With the sad passing of legendary Hipgnosis designer Storm Thorgerson, we can use this moment to take stock of design’s broader health within the music industry.
Music and art go together hand in hand dancing through the decades, centuries even, sometimes being so intrinsic to one another that the results help spawn new genres and defining moments in pop culture at large.
Presently there is a debate about just how influential or indeed important artwork and packaging is to the music industry, in an age of instant digital consumption and dwindling record label budgets. I wrote my design degree dissertation on the role of design in this aspect, two years before Apple launched iTunes Store and the music world downloaded into a new era.
I wrote about how dance music via Acid House pushed the DIY creative ethos into new territories complete with new visual communication methods, club flyers, stand-out packaging and how Ecstacy helped inform new ways of thinking just like Acid and pot did in the 60’s and 70’s.
Like Pink Floyd, Miles Davis, Cream, The Velvet Underground et al helped promote this new language of experience and abstraction, Acid House (followed closely by the indie and Baggy scenes) took the neon wrapped baton and helped influence a new wave of designers in the late 80’s early 90’s.
In the mid nineties I had a lot of UK based graphic design heroes: Mark Farrow (Spiritualised/Cream), Designers Republic (Warp/Supergrass), Tom Hingston (Massive Attack/Chemical Brothers), Tomato (Underworld), Swifty (Mo’Wax/Talking Loud), Nick Purser & Gareth Jones (Good Looking Records). They all had a huge effect on setting these new values across different media such as large profile advertising, film and art exhibitions. Some of these are now well established and respected multimedia companies who’s creative strands extend out across the globe.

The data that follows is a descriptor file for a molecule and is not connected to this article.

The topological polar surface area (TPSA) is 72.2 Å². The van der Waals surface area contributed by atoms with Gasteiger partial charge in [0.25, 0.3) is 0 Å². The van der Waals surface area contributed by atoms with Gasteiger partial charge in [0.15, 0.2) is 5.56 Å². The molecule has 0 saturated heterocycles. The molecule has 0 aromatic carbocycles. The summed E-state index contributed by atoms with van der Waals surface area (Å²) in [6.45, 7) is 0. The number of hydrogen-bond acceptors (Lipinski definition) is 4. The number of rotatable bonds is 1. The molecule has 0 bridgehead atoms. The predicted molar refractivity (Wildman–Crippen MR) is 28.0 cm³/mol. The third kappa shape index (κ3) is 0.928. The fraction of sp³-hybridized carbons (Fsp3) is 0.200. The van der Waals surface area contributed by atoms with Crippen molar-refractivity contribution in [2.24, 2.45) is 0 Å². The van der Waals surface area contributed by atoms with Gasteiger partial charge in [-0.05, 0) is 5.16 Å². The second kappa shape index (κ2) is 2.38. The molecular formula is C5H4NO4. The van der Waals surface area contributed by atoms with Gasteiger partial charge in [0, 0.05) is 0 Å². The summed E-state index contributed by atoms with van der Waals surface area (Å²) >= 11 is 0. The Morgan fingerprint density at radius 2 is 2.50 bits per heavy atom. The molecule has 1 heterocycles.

So with the rise of do-it-all recording artists alongside the advent of austerity culture, how is the visually creative arm of the music industry staying afloat? With the old guard of this creative stream now more likely to pitch for global ad campaigns, it leaves the artists themselves to do a bit of digging and get their album or single artwork created with the aid of friends and collaborators, with amazing results.
With lower budgets for designers and photographers comes new factors to consider:
- Artwork that is striking and different enough to be eye catching across thumbnails on online music stores. There’s no point having crazily detailed designs if you can’t make it out on a 50×50 pixel thumbnail.
- There’s not always need for text as the stores have this alongside the release artwork.
- The demise of physical stores such as HMV might do away with the need for time consuming and fiddly print costs, also RGB and not print CMYK colours have a larger colour range.
- The need for singles to be more label-based using their logo? Or for the artist to be instantly recognisable by way of a consistent visual identity?